Welcome to Everything But The Bagel, a weekly space to make you feel a little less stressed, and a little more grounded, just with writing instead of cream cheese. By diving deeper into the reality of life as a (remote) Trojan, Everything But The Bagel will help you get through the ups and downs of your college experience. Through relatable anecdotes, interviews, and my curated edit of recommendations, this newsletter will remind you that you are at this school for a reason, further helping you make the most of your time at 'sc.

Dear Beautiful, Imperfect, Intelligent Humans,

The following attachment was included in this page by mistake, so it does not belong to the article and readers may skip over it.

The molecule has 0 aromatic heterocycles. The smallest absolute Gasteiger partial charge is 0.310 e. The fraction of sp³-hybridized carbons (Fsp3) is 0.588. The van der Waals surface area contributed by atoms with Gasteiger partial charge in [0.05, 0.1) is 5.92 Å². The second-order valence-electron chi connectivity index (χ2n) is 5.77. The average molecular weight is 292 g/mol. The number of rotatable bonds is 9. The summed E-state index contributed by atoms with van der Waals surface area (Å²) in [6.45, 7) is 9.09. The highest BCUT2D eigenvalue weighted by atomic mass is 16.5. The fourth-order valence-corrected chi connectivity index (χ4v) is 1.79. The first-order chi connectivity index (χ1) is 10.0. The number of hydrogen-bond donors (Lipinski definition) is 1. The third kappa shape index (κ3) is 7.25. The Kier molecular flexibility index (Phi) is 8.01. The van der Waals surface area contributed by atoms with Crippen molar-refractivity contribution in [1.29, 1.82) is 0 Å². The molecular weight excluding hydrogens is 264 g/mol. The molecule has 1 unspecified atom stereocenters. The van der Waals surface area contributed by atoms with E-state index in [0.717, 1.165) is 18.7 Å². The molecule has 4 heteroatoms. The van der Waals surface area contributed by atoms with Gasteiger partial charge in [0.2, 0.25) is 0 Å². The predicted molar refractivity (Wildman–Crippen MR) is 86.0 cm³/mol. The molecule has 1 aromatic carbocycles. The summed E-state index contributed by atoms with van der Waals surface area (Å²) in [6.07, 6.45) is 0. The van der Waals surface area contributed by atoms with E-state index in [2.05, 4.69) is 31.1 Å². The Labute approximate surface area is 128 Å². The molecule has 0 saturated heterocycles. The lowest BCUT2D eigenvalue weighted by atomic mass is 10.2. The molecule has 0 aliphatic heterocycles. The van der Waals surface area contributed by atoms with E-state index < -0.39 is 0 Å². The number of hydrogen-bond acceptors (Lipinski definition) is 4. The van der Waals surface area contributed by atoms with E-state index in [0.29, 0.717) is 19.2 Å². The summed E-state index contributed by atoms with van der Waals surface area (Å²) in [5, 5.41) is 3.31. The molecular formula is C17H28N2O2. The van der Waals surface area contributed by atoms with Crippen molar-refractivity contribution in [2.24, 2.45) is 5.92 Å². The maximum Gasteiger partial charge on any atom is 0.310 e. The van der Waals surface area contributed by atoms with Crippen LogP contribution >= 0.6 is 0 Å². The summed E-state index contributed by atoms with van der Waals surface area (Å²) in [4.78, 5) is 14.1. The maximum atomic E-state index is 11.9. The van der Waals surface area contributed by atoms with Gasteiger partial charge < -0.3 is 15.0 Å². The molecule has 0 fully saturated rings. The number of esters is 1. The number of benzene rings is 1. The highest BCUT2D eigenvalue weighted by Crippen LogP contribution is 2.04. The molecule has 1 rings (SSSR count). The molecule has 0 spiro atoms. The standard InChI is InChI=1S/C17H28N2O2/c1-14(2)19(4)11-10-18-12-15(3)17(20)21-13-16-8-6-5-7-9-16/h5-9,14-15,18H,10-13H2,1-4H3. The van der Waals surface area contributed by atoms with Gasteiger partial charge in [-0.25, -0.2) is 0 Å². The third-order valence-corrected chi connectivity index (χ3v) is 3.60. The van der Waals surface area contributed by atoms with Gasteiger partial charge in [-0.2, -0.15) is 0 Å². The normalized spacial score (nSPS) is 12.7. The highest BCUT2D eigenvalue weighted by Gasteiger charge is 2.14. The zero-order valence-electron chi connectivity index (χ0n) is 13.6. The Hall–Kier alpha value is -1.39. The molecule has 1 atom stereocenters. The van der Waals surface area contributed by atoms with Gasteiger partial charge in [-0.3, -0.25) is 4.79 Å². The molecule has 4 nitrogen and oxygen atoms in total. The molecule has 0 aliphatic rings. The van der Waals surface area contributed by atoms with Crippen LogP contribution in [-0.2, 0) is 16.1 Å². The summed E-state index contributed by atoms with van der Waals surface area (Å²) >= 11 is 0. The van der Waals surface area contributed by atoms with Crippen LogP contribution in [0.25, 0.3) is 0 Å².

We are in the final stretch of the semester and a lot is going on.

The election may be over but you know just as well as I do that the President isn’t going down without a fight, or a least a war on Twitter. Major media outlets called the race on Saturday morning but top GOP leaders like Senate Majority Leader Mitch McConnell and Attorney General William Barr continue to claim voter fraud, backing President Trump’s refusal to concede.

After covering the election for Annenberg Media last week, following the polls and projections made the divisive and polarized state of our nation as apparent as ever. But what now? Joe Biden may be the president-elect, but if the final numbers tell us anything, they remind us of how divided our nation continues to be –– if you don’t know where I’m coming from, look at the final count in Pennsylvania, Georgia, Wisconsin and Arizona and compare those numbers to the landslide the polls predicted.